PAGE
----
Heartworm and Hookworm Disease in Military Dogs: Chemoprophylaxis with Diethylcarbamazine and Strylpyridinium.
Final rept. Oct 68-Jun 71,
SCHOOL OF AEROSPACE MEDICINE BROOKS AFB TEX
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Effective chemoprophylaxis of hookworm and heartworm infections was achieved by feeding military working dogs low-level dosages of styrylpyridinium and diethylcarbamazine daily. Ten groups of military working dogs located in the United States, Japan, the Philippines, Vietnam, and Thailand received daily dosages of the drugs for extended periods of up to 27 months. The incidence of hookworm infections at those bases where all the dogs received the drugs was reduced to less than 1 within 30 days and remained so throughout the study. At bases where both medicated and nonmedicated groups were maintained, the incidence of hookworm infection was statistically lower in the medicated animals than in the nonmedicated animals. Heartworm disease control was equally effective, as none of the 36 medicated dogs shipped en masse to the test bases from Lackland Air Force Base, Tex., developed heartworms whereas 17 of 62 control animals maintained at the same bases developed the disease. At one base where dogs previously assigned were utilized, 19 of 58 control animals developed heartworm disease while only 2 of 23 medicated animals developed the disease. Contraindications to low-level dosage with the drugs were not observed. Author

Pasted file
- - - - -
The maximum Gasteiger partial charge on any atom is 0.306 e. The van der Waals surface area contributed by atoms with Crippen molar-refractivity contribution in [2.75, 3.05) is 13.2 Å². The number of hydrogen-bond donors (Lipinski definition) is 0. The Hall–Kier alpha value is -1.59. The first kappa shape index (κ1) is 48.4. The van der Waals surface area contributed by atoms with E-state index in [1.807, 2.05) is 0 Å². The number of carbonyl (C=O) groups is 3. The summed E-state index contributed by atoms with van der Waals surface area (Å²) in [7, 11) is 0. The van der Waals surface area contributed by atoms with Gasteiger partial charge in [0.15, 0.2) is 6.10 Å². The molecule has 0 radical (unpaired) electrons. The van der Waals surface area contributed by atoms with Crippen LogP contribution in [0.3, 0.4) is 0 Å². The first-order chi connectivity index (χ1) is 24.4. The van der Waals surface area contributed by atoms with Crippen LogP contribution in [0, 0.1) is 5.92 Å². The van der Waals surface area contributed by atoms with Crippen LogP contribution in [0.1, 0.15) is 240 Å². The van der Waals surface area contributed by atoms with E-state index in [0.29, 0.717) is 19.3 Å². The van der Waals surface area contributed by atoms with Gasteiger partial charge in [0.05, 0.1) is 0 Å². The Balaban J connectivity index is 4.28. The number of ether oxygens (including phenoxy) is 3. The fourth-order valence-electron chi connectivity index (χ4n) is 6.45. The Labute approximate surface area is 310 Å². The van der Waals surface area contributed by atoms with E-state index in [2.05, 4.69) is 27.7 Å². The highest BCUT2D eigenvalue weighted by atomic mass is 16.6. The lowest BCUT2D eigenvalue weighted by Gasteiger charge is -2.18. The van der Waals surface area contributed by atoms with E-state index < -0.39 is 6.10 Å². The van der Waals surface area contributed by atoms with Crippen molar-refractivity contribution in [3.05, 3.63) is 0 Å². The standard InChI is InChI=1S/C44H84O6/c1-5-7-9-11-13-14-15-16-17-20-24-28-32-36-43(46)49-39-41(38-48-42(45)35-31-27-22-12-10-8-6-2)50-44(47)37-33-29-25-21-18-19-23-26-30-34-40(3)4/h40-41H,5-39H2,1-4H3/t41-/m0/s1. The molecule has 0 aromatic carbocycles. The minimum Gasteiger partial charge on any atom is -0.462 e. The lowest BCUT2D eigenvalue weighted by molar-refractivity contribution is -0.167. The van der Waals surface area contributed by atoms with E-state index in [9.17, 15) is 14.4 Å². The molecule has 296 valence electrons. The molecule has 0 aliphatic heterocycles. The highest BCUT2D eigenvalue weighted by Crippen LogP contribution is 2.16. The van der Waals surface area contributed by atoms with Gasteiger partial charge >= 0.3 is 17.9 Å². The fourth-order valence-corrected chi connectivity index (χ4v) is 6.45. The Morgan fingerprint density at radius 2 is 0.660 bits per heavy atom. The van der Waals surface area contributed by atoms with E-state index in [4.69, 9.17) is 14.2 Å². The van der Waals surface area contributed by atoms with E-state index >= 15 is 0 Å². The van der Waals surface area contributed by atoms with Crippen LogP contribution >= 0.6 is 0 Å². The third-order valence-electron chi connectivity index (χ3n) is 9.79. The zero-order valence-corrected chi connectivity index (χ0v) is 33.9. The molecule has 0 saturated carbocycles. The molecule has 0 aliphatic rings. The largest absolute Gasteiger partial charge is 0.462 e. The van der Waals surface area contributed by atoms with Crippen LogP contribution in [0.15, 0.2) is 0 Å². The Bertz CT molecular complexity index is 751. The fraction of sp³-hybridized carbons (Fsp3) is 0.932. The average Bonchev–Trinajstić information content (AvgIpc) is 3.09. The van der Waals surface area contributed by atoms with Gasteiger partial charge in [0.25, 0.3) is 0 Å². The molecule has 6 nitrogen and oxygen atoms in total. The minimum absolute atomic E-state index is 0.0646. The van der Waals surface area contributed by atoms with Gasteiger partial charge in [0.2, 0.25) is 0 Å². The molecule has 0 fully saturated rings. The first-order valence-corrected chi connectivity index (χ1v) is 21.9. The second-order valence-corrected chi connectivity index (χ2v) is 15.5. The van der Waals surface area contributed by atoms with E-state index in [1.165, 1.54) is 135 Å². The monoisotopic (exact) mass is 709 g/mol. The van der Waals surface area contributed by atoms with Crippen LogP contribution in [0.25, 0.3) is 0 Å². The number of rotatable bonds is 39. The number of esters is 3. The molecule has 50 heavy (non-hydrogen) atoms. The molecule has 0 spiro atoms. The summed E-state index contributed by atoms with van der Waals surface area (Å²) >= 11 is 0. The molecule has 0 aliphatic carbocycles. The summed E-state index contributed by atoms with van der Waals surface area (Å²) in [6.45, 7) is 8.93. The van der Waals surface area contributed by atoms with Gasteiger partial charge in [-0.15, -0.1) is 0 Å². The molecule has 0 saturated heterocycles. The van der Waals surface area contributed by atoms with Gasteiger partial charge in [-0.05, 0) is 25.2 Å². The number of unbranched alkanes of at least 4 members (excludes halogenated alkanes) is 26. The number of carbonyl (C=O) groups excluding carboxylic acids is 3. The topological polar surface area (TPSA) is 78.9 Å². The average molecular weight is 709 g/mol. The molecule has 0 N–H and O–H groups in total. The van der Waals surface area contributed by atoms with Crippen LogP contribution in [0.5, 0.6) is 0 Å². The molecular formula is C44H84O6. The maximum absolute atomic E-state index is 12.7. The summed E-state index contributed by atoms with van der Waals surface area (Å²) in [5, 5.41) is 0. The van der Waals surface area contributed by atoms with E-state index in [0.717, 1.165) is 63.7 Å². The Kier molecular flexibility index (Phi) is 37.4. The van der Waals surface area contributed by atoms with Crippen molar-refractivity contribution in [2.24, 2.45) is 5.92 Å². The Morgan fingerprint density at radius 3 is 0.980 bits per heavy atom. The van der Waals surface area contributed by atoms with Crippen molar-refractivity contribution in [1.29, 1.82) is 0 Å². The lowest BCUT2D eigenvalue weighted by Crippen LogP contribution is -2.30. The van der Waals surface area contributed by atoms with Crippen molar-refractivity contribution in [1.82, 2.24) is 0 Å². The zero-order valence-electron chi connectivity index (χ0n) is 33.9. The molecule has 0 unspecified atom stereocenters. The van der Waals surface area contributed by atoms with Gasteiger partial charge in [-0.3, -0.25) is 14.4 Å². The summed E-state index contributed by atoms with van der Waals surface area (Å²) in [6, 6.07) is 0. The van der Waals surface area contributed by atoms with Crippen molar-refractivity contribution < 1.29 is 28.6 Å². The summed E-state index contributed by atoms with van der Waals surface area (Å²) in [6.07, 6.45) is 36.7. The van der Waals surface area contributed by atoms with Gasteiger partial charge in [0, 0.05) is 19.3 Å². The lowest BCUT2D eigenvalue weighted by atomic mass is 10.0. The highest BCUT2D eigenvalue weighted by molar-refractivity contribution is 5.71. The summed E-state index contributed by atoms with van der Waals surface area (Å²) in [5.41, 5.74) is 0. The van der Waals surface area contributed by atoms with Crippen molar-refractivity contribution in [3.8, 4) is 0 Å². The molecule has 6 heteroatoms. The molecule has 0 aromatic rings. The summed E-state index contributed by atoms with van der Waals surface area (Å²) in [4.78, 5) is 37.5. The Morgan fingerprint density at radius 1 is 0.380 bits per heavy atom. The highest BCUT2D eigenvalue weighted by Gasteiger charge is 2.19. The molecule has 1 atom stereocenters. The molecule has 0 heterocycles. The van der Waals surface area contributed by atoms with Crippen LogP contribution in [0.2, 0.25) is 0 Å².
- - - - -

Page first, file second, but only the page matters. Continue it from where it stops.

- Animal Husbandry and Veterinary Medicine